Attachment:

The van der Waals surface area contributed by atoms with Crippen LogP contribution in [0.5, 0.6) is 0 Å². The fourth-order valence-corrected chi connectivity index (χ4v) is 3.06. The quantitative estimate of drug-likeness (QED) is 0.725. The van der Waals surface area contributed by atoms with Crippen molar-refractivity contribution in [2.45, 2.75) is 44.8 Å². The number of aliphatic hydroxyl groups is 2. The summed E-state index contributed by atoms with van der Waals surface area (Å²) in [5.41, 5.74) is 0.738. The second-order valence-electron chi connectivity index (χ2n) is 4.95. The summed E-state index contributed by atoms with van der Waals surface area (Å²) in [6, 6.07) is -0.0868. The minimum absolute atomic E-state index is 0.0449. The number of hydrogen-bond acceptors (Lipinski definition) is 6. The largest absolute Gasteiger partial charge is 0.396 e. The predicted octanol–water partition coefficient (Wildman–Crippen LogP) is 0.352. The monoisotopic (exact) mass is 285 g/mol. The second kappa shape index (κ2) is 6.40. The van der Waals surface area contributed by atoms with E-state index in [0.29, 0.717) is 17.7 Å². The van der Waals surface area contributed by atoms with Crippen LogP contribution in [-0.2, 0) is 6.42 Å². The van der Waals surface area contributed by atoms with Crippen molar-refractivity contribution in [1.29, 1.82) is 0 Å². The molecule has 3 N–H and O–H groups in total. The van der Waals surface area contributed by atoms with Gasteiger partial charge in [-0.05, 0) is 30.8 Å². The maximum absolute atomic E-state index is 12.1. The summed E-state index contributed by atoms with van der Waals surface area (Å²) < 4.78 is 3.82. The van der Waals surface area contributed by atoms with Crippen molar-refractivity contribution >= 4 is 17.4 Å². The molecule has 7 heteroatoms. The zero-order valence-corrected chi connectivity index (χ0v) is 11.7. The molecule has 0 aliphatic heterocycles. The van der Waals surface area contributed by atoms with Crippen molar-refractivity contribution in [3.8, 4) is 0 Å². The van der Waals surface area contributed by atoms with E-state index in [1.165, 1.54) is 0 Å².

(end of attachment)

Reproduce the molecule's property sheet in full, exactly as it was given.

The van der Waals surface area contributed by atoms with Crippen LogP contribution in [0.5, 0.6) is 0 Å². The fourth-order valence-corrected chi connectivity index (χ4v) is 3.06. The quantitative estimate of drug-likeness (QED) is 0.725. The van der Waals surface area contributed by atoms with Crippen molar-refractivity contribution in [2.45, 2.75) is 44.8 Å². The number of aliphatic hydroxyl groups is 2. The summed E-state index contributed by atoms with van der Waals surface area (Å²) in [5.41, 5.74) is 0.738. The second-order valence-electron chi connectivity index (χ2n) is 4.95. The summed E-state index contributed by atoms with van der Waals surface area (Å²) in [6, 6.07) is -0.0868. The minimum absolute atomic E-state index is 0.0449. The number of hydrogen-bond acceptors (Lipinski definition) is 6. The largest absolute Gasteiger partial charge is 0.396 e. The predicted octanol–water partition coefficient (Wildman–Crippen LogP) is 0.352. The monoisotopic (exact) mass is 285 g/mol. The second kappa shape index (κ2) is 6.40. The van der Waals surface area contributed by atoms with E-state index in [0.29, 0.717) is 17.7 Å². The van der Waals surface area contributed by atoms with Crippen LogP contribution in [-0.2, 0) is 6.42 Å². The van der Waals surface area contributed by atoms with Crippen molar-refractivity contribution in [1.29, 1.82) is 0 Å². The molecule has 3 N–H and O–H groups in total. The van der Waals surface area contributed by atoms with Gasteiger partial charge in [-0.05, 0) is 30.8 Å². The maximum absolute atomic E-state index is 12.1. The summed E-state index contributed by atoms with van der Waals surface area (Å²) < 4.78 is 3.82. The van der Waals surface area contributed by atoms with Crippen molar-refractivity contribution >= 4 is 17.4 Å². The molecule has 7 heteroatoms. The zero-order valence-corrected chi connectivity index (χ0v) is 11.7. The molecule has 0 aliphatic heterocycles. The van der Waals surface area contributed by atoms with Crippen molar-refractivity contribution in [3.8, 4) is 0 Å². The van der Waals surface area contributed by atoms with E-state index in [1.165, 1.54) is 0 Å².